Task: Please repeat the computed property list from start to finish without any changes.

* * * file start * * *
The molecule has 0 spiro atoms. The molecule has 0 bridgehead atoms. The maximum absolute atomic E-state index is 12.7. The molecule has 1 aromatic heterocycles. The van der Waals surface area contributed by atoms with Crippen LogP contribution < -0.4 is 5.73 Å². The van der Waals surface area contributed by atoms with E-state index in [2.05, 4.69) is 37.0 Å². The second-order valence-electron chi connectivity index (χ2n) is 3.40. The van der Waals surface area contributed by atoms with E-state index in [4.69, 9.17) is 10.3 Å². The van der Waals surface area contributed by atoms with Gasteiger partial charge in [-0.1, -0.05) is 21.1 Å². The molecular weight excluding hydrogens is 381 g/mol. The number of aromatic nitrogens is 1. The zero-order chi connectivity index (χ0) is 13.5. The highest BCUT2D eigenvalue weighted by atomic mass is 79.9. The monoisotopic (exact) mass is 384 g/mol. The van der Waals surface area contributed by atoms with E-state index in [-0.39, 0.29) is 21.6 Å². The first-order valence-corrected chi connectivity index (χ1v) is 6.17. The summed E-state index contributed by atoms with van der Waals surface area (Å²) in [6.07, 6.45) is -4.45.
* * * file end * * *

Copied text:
The molecule has 0 spiro atoms. The molecule has 0 bridgehead atoms. The maximum absolute atomic E-state index is 12.7. The molecule has 1 aromatic heterocycles. The van der Waals surface area contributed by atoms with Crippen LogP contribution < -0.4 is 5.73 Å². The van der Waals surface area contributed by atoms with E-state index in [2.05, 4.69) is 37.0 Å². The second-order valence-electron chi connectivity index (χ2n) is 3.40. The van der Waals surface area contributed by atoms with E-state index in [4.69, 9.17) is 10.3 Å². The van der Waals surface area contributed by atoms with Gasteiger partial charge in [-0.1, -0.05) is 21.1 Å². The molecular weight excluding hydrogens is 381 g/mol. The number of aromatic nitrogens is 1. The zero-order chi connectivity index (χ0) is 13.5. The highest BCUT2D eigenvalue weighted by atomic mass is 79.9. The monoisotopic (exact) mass is 384 g/mol. The van der Waals surface area contributed by atoms with E-state index in [-0.39, 0.29) is 21.6 Å². The first-order valence-corrected chi connectivity index (χ1v) is 6.17. The summed E-state index contributed by atoms with van der Waals surface area (Å²) in [6.07, 6.45) is -4.45.